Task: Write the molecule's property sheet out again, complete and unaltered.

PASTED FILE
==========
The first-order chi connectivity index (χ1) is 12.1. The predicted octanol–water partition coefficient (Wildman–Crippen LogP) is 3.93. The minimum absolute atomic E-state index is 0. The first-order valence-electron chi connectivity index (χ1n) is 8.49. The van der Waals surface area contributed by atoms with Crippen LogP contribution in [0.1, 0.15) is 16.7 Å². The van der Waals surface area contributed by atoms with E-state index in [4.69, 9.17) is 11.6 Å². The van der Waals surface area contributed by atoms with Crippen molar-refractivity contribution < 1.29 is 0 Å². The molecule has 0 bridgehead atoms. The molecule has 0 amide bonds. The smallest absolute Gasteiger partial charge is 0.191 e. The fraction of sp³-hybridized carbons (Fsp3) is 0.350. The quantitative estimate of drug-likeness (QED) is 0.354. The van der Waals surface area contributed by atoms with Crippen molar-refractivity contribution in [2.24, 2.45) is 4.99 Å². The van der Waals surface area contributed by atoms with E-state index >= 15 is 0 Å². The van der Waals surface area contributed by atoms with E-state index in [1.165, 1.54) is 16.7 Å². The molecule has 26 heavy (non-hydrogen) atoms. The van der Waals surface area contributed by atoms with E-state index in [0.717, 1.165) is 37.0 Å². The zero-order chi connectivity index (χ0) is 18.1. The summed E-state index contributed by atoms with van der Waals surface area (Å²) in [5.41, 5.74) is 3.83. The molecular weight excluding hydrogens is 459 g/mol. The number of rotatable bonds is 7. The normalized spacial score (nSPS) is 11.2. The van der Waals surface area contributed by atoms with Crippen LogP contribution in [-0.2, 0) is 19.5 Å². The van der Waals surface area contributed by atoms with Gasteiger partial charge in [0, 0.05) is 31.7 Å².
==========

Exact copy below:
The first-order chi connectivity index (χ1) is 12.1. The predicted octanol–water partition coefficient (Wildman–Crippen LogP) is 3.93. The minimum absolute atomic E-state index is 0. The first-order valence-electron chi connectivity index (χ1n) is 8.49. The van der Waals surface area contributed by atoms with Crippen LogP contribution in [0.1, 0.15) is 16.7 Å². The van der Waals surface area contributed by atoms with E-state index in [4.69, 9.17) is 11.6 Å². The van der Waals surface area contributed by atoms with Crippen molar-refractivity contribution < 1.29 is 0 Å². The molecule has 0 bridgehead atoms. The molecule has 0 amide bonds. The smallest absolute Gasteiger partial charge is 0.191 e. The fraction of sp³-hybridized carbons (Fsp3) is 0.350. The quantitative estimate of drug-likeness (QED) is 0.354. The van der Waals surface area contributed by atoms with Crippen molar-refractivity contribution in [2.24, 2.45) is 4.99 Å². The van der Waals surface area contributed by atoms with E-state index >= 15 is 0 Å². The van der Waals surface area contributed by atoms with E-state index in [1.165, 1.54) is 16.7 Å². The molecule has 26 heavy (non-hydrogen) atoms. The van der Waals surface area contributed by atoms with E-state index in [0.717, 1.165) is 37.0 Å². The zero-order chi connectivity index (χ0) is 18.1. The summed E-state index contributed by atoms with van der Waals surface area (Å²) in [5.41, 5.74) is 3.83. The molecular weight excluding hydrogens is 459 g/mol. The number of rotatable bonds is 7. The normalized spacial score (nSPS) is 11.2. The van der Waals surface area contributed by atoms with Crippen LogP contribution in [-0.2, 0) is 19.5 Å². The van der Waals surface area contributed by atoms with Gasteiger partial charge in [0, 0.05) is 31.7 Å².